The ethnic conflict in Sri Lanka (formerly known as Ceylon) was mainly fueled in the 20th century by political leaders. However distress between the various ethnic groups present in Lanka dates back to pre-colonial and colonial times.
In the pre-colonial times the ethnic groups were divided and termed as Kambojas who were actively involved in trade, Dameda or Tamils who were the Tamil merchants, Milekha were an aboriginal population of Vedda people (People of the Forest) and others were Muridi, Merya and Jhavaka. These terms appeared in the pali chronicles.
In the modern times, Sinhalese, an Indo-aryan group constitute about 73.9% of the total population. They speak Sinhala and are predominantly Catholic or Buddhist. There are caste systems as well under it. The Lanka Tamils believed to be a Dravidian group constitute about 18% and speak Tamil. They are predominantly Hindu and live across the Palk Strait. The Indian Tamils form a distinct group and constitute about 5.2%. They were brought by the British to Lanka in the 19th century as tea and rubber plantation workers which is concentrated in the south-central of Srilanka.
The Moors comprise about 7% of the population and who believe are the descendants of Arab or Indian Muslim traders. The Malays descend from South East Asian settlers, and the Burghers are descendants of European colonists, principally from Portugal, the Netherlands and the UK.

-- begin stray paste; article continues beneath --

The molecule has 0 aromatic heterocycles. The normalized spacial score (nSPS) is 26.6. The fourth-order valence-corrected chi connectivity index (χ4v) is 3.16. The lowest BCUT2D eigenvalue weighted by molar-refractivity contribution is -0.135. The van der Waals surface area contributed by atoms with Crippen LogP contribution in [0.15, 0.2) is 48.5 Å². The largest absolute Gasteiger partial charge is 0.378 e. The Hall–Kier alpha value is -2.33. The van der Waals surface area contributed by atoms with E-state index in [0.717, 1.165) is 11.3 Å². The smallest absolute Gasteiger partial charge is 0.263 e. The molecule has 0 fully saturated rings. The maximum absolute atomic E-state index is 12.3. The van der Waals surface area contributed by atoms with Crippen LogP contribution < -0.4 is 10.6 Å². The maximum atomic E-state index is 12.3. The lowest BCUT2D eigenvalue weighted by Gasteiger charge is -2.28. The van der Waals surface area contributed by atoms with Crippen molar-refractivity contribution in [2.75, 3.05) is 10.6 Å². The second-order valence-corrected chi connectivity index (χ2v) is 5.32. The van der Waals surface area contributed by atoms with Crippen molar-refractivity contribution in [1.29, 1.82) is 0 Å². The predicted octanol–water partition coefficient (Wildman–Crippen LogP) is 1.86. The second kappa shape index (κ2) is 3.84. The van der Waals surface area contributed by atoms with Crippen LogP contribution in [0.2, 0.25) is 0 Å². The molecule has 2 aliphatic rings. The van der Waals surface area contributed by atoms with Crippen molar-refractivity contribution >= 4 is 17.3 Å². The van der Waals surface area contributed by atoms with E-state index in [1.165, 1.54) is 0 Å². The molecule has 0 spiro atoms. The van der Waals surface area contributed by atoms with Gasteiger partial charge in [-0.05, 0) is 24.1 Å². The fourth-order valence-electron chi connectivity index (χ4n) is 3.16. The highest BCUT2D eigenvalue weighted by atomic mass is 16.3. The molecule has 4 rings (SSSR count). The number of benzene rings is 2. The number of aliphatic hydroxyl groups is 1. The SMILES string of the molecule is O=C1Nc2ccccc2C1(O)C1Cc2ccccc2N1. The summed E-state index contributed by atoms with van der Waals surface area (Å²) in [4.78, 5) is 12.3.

Initially the Sinhala group dominated the island from 5th century BC. However the Tamils flourished under the Portuguese and Dutch reign. As the British brought then-Ceylon under its colonial rule, the demographic distribution of territories to Tamils created a whole concept of “Tamil homeland”. This was a major factor in the disputed between Sinhalese and Tamils. The tamil minority were also privileged in attaining jobs and educational opportunities under the British rule.
Religion played a part of the conflict as Buddhism was the earliest belief existing in Ceylon while Hinduism belonged to Indian Tamils and Islam came from the Arab traders. Conversion to Christianity by british missionaries was common practice and led to a group of Catholics among the Sinhalese.
As Sri Lanka became independent in 1948, the Sri Lankan government passed the Ceylon Citizenship Act and the 'Sinhala Only' Official Language Act. Establishing Sinhala as the official language was a political tool to take control of the administrative and educational policies. The emergence of Tamil nationalist movement was a strong reaction to these policies. The Tamil youth armed themselves and organized themselves into liberalization groups. It is here that the Liberation Tigers of Tamil Eelam [LTTE] was created and won favour from the youth and all tamils. It turned into a militant organisation founded by Vellupillai Prabhakaran who waged for an independent state for the Tamils.
The ethnic conflict finally came to an end as news reports say in 2009 as the Sri Lankan army defeated the forces of the LTTE. Sarath fonseka who led the army and defeated the LTTE force also killing Prabhakaran entered politics after the war.
India’s reaction to the end of this conflict was one of happiness. A statement was issued that India will to the best of their capabilities work with the people and government of Sri Lanka to provide relief to those affected by the brutal conflict.